Russell Webster - Work with Offenders
Work with Offenders looks at the latest state of a critical service which is a hidden cog in the workings of the justice system
The Ministry of Justice has just updated its guidance on its Witness Intermediary Scheme. Most people haven’t heard of intermediaries, they are a hidden cog in the wheels of justice. A relatively new profession, intermediaries work with the police and courts as communication specialists to ensure adults with communication difficulties or very young children give the best evidence possible to police and in court. They are not allowed to tell people what to say or to take sides. They may help courts to interpret an eye-blink machine, or encourage police officers to use post-it notes to help people put events into the order they happened, or suggest paper gingerbread men as a prop for a very young child to provide evidence in a sexual abuse case, giving them a way to show just where they were touched. As impartial specialists, registered intermediaries make sure everyone has a voice in our justice system, whatever their age, health or communication difficulties.
Registered Intermediaries come from a variety of professional backgrounds such as speech & language therapy, teaching and social work. They have been recruited and selected by the Ministry of Justice and have successfully completed training and assessment.
Registered Intermediaries are provided through the Ministry of Justice Witness Intermediary Scheme, which typically helps around 500 victims and witnesses every month. This scheme allows police officers and crown prosecutors to access high quality professional support when needed.
The National Crime Agency manage the scheme on behalf of the Ministry of Justice. Registered intermediaries are approved by the Ministry of Justice and are arranged and paid for by individual customers (typically police forces and the Crown Prosecution Service).
The latest annual report for the Witness Intermediary Scheme (covering 2019/20) shows that intermediaries helped with over 6,700 cases in the last year, more than half of which concerned children. The number of requests for an intermediary has rocketed over the last decade, increasing by 483% between 2010 and 2020. The MoJ has had to recruit more intermediaries to meet demand, running three recruitment campaigns in the last year alone. More than nine out of ten (91%) intermediary requests are for victims with the remaining requests for prosecution witnesses.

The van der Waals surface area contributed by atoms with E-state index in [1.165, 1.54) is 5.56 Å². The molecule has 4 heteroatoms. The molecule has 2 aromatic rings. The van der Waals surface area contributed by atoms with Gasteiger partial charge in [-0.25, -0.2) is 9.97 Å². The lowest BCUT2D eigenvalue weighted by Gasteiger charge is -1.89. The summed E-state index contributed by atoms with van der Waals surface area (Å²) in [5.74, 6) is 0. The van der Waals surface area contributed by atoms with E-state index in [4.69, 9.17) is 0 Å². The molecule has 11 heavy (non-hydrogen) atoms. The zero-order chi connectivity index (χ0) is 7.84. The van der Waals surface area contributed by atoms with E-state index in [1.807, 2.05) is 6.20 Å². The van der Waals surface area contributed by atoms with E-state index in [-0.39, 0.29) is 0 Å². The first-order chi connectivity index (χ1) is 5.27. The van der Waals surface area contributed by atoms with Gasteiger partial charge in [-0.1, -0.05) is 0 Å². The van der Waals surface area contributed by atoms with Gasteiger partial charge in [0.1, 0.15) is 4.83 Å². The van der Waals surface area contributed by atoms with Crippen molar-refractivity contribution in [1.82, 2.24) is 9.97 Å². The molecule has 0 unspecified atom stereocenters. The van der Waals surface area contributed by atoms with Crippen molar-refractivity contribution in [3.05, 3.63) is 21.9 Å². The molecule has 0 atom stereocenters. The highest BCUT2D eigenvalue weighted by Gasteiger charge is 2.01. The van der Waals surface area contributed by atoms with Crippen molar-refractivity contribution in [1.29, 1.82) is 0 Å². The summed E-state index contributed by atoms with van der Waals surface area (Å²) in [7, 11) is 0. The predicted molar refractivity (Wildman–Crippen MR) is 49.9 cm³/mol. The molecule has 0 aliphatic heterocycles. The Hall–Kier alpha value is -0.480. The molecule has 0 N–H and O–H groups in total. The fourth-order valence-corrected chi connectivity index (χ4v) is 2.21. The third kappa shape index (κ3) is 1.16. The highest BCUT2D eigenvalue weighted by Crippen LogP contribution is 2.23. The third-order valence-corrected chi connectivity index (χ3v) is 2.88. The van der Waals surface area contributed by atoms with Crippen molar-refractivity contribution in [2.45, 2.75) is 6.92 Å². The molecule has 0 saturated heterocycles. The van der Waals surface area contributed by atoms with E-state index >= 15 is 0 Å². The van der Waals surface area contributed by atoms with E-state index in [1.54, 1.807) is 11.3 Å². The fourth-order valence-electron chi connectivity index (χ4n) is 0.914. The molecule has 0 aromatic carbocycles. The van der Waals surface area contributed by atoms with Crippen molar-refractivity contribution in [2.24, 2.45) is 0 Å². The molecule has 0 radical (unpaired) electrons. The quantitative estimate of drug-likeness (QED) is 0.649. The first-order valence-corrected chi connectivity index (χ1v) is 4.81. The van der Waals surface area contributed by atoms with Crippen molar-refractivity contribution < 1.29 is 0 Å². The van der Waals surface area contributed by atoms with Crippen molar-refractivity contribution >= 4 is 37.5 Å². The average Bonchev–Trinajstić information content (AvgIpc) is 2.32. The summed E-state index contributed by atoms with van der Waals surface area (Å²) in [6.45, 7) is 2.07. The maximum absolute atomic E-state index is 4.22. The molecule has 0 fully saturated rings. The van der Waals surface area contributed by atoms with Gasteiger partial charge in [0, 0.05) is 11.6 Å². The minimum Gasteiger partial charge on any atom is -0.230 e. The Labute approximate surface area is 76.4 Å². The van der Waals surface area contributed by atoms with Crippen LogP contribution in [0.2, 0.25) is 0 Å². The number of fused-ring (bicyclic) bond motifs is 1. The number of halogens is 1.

The report gives details of the seven categories of vulnerability with means that witnesses (who are normally victims as well) can receive help. The first category – child without concurrent vulnerability – means that someone is vulnerable simply by being a child. Often children in this category are the victims of sexual abuse – the youngest known child who has so far given evidence to police and which resulted in a guilty plea was just two years old. The seven categories are:
Intermediaries help both in police investigations and in court cases. They can advise on language and grammar, the ways in which questions are asked. Intermediaries sit next to a witness (sometimes via a video Livelink) to ensure that they understand the court process. They need to ensure that people with autism for instance have understood the purpose and meaning of a question and aren’t getting confused.
However, although all witnesses assessed as needing an intermediary have a statutory right to one, no defendant has the same entitlement: it is up to the judge whether to appoint an intermediary or not. While registered intermediaries may provide this service to defendants, there are also a number of private companies who operate these services for defendants but without the same level of quality assurance which applies to the MoJ scheme.
The Witness Intermediary Service is an invaluable, if mainly hidden, component of our criminal justice system. Its value is best described by the title of a 2018 report published by the then Victims’ Commissioner Baroness Newlove “A Voice for the Voiceless” which strongly endorses the value of the service and recommends both an increase in the number of registered intermediaries and a better support structure for intermediaries themselves. It is easy to imagine the emotional toll on intermediaries who often have to cope alone with the personal impact of evidence in such traumatic cases as small children witnessing murder or abuse or grown men made to work as modern day slaves and manipulated for their benefits and bodies.